The floods of 2021 devastated most of the Lower Mainland. Houses and cars were swept away, mudslides happened, and people were stranded after highways were cut off at all sides. In fact, it was one of the most expensive climate-induced disaster events that Canada had ever seen, with an estimated cost of $7 to $8 billion.

Grover says the floods highlighted a number of structural weaknesses and problems. It also revealed how under prepared the province was when it came to atmospheric events.

“There has to be not just a community plan, but also a regional plan too because a lot of the floods were amplified by the weak structure points that were already in place,” says Grover. “Now the government and the Ministry of Transport have to acknowledge that there are weak structure points and we have to do something about them. And they are doing that. They’re strengthening the highways and they’re working on building those things in an improved matter. But it’s more about preventing ‘service slides’ from happening again.”

Because of the chaos created by the floods, changes are currently being made to help Hope (and other communities) be better prepared for future disasters. The first of which is actually having an emergency plan in place.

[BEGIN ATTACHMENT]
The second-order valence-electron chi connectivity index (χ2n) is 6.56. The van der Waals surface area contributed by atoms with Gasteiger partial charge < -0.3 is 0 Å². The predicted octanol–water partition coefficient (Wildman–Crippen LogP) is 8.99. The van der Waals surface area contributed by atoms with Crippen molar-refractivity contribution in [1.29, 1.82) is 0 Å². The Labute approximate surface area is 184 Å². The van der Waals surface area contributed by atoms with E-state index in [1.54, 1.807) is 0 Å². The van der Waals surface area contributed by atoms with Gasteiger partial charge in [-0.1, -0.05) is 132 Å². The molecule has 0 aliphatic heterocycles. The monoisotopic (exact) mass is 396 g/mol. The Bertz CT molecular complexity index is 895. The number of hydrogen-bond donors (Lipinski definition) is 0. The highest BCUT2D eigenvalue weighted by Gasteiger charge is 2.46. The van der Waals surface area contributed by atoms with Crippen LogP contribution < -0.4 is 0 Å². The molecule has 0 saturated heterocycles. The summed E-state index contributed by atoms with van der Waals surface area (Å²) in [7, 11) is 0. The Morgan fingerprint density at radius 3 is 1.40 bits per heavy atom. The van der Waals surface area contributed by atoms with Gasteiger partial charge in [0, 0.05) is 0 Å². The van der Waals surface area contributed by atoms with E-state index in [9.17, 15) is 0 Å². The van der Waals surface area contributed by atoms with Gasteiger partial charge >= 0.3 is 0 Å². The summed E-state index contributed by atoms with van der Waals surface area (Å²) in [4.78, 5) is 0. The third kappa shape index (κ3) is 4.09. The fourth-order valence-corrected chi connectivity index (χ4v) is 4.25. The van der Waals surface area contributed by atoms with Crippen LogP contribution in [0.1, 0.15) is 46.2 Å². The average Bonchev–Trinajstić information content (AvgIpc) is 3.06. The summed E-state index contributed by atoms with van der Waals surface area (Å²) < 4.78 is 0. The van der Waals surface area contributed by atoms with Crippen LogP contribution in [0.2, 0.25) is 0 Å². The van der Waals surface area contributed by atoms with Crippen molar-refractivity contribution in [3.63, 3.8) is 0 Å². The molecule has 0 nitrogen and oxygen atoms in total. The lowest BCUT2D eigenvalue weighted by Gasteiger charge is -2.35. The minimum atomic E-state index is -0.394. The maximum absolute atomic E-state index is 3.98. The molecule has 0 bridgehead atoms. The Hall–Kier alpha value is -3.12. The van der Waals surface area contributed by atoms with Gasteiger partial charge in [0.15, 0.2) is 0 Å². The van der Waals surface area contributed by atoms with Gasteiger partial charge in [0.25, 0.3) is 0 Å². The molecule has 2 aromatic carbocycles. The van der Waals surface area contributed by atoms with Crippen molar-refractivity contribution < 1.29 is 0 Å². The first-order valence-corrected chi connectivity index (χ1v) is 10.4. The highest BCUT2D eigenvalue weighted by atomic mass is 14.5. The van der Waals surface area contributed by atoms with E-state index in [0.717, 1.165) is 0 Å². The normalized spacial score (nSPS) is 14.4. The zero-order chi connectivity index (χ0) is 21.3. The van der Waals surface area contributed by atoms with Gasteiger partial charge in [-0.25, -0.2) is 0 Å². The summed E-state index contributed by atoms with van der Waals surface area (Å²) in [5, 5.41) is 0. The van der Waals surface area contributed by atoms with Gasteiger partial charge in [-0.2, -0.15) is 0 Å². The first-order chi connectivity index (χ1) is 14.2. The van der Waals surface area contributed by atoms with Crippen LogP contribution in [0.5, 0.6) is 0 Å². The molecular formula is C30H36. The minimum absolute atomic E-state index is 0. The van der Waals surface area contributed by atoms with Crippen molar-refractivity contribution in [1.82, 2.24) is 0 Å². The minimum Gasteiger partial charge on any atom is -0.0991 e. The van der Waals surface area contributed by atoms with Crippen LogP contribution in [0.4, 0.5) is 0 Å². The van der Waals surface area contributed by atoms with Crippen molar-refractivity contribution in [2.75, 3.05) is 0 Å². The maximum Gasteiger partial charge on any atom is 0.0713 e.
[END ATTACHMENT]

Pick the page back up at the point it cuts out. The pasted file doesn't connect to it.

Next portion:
“You have to understand, before this event, we haven’t had [an emergency] plan in place,” says Grover. “We’ve always had mudslides and rock-slides, but they’ve never taken out all four routes of access. There’s never been a magnitude of floods, or mudslides, that wiped out access to Highway 7 and Highway 1 at the same time. As well as the Coquihalla Highway and Highway 3. That’s huge. So, when we were notified of the floods, we just assumed that Highway 7 was accessible. But when both are out and both exits are affected, that’s a totally different problem altogether. And no one in the province could have predicted that.

“We learned really quickly on the fly on providing what was necessary to get us through these moments.”

According to Grover, part of this new plan includes ensuring that Hope’s five vulnerable populations aren’t forgotten during the chaos. These five populations are cancer patients, seniors, those with breathing problems, palliative patients, and those suffering with addiction.

It also includes having emergency supplies and equipment in place, ready to go, should another atmospheric event happen.

Finally, Grover says that part of the new plan includes collaborative effort between all bodies of power and emergency groups within Hope. This includes collaborative efforts between the District of Hope, the mayor, Hope Search and Rescue (SAR), etc.

“So, more collaborative team planning,” says Grover. “It’s not just a discussion in the back of our mind. It’s now real and we have to ask, ‘how are we better today than we are yesterday’?”

READ MORE: Hope’s Panago Pizza owner reflects on feeding stranded travellers